The Education of a Geographer*

Carl O. Sauer

Text converted in Spring 1998 by Jason Bell, Eric Perramond, Travis Phillips, and Hillary Thumann.


As professionals we claim only that we are privileged to devote ourselves to the field of geography. Neither we nor our academic predecessors discovered the field, nor have we ever been the only ones who have tilled it, nor is it likely to be properly attended should it be thought restricted to those who claim privilege and competence from appointment and title. The first professor of geography in the world was named in 1820; I am of the early second generation in the United States. We of the vested succession must always remember that we have never been more than a few of those who contribute to the growth of geographic knowledge. The interest is immemorial and universal; should we disappear, the field will remain and it will not become vacant. We may draw no invidious distinction between professional and amateur; both are needed as cherishing and contributing to geographical knowledge. The gloss here is: An association of minds is not determined by a committee on credentials.

The geographer partly is born, partly shaped by his early environment, and comes rather late into our professional care. This is the usual and proper condition. We are also recruiting officers, and we do need to recognize good material in the raw state. I suspect that we have more than ordinary difficulties as talent scouts. How common is a boyhood ambition to be a geographer? It is an unlikely interest to assert itself early or to be admitted to one's mates or one's self in school age. In college we know too well that a professed and actual liking for taking courses in geography (and success in getting good grades) is an indifferent indication of future promise. The student may be beguiled by his temporary contacts and surroundings, such as the attractive qualities of an instructor. When he is detached from such stimulus he may sink into inaction and after a time no more be heard of him. How can we discover aptitude, emergent interest, and the promise to continue in independent growth? This is our first concern. If we select well, half of our problem is solved.

Let me not appear to discount the value of the great school, but let us also not overrate it. Whoever shared in those golden early days at Chicago knows the stirring of the spirit in the group Salisbury assembled. Salisbury had great clarity of exposition and the ability to develop a theme by rigorous questions, but what I cherish most of him was that he respected curiosity and doubt on the part of the student. He liked the informed dissenter. Hettner, Philippson, Fleure will be remembered as masters of instruction; from their schools have come a considerable number of the best of our European colleagues. Their students were drawn from and continued to develop along quite different directions, and were not shaped over one last by their student training.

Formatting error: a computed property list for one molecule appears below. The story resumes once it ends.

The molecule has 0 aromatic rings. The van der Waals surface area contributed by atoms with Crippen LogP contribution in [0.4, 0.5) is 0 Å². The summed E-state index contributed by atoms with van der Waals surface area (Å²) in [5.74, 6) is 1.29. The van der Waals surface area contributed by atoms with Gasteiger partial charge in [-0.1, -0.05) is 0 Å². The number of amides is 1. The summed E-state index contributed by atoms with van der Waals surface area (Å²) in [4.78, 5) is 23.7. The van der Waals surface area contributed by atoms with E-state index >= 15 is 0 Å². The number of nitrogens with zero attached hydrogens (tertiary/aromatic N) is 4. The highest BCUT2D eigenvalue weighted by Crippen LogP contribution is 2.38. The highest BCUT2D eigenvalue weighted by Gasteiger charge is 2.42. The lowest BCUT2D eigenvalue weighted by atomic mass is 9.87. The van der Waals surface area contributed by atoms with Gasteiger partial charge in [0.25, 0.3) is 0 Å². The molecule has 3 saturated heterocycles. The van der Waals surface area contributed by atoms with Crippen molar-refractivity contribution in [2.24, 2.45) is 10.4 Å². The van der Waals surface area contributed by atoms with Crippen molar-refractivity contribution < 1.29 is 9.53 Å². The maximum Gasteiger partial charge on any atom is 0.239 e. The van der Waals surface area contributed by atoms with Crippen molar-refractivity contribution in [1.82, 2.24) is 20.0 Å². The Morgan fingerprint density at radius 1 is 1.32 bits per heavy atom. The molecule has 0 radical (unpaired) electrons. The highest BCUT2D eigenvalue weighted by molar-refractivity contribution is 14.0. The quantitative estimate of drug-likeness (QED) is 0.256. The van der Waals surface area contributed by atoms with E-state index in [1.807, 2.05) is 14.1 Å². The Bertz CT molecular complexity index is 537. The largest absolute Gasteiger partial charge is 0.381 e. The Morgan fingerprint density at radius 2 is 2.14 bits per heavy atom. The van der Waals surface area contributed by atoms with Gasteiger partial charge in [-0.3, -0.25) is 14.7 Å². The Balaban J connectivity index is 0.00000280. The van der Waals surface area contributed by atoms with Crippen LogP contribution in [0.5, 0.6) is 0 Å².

What one learned in class may be forgotten, but what is remembered is the stimulation by association of related yet varied personalities and interests. The invitation of the student period should be greater than the discipline. I should not like to think of any one as the product of a particular school, but as having been found and nurtured at the right time by good gardeners. And thus we get back to the young plants that may flourish in our care, or may do so without it.

We are not a precocious lot, nor should we wish to be. We are unlikely to start early and we need a long time to mature. Ours is a task of slow accumulation of knowledge, experience, and judgment; techniques and formal processes of analysis and of generalization are subordinate. We do not gain competence quickly, nor by the learning of one special skill. We are subject to shifts of focus as we learn more about whatever we are working at. The start on one theme may turn into a different one. It is either distressing or exciting, according to one's nature, to find that the trail one expects to lead toward a certain point may carry one into unexpected directions. It seems to be a quality of our particular kind that we require always more readiness to learn what is relevant than to perfect ourselves by specific training and method.

It is proper, therefore, that we have been reluctant to accept a general formal discipline, that in our more confident moods we imagine ourselves with the power to explore in many directions, and that we admit to our group different temperaments and diverse interests. It has always been characteristic that we have been made up of individuals of many backgrounds, with some denominator in common. That our departments and institutes have multiplied in later years has not altered our plural origins and will not do so, I hope.

It is, I think, in our nature to be a heterozygous population. Despite the line breeding now available by extensive series of courses in geography, running from the freshman year to the Ph.D., we still get much of our best blood from those who come from quite other academic stocks and backgrounds. These join us not because they have been inadequate in their previous commitments but because it took time for them to find their place over on our side. A revealing history of geographers and of geographic thought might be written about this theme of convergence of individuals out of different origins and conditions.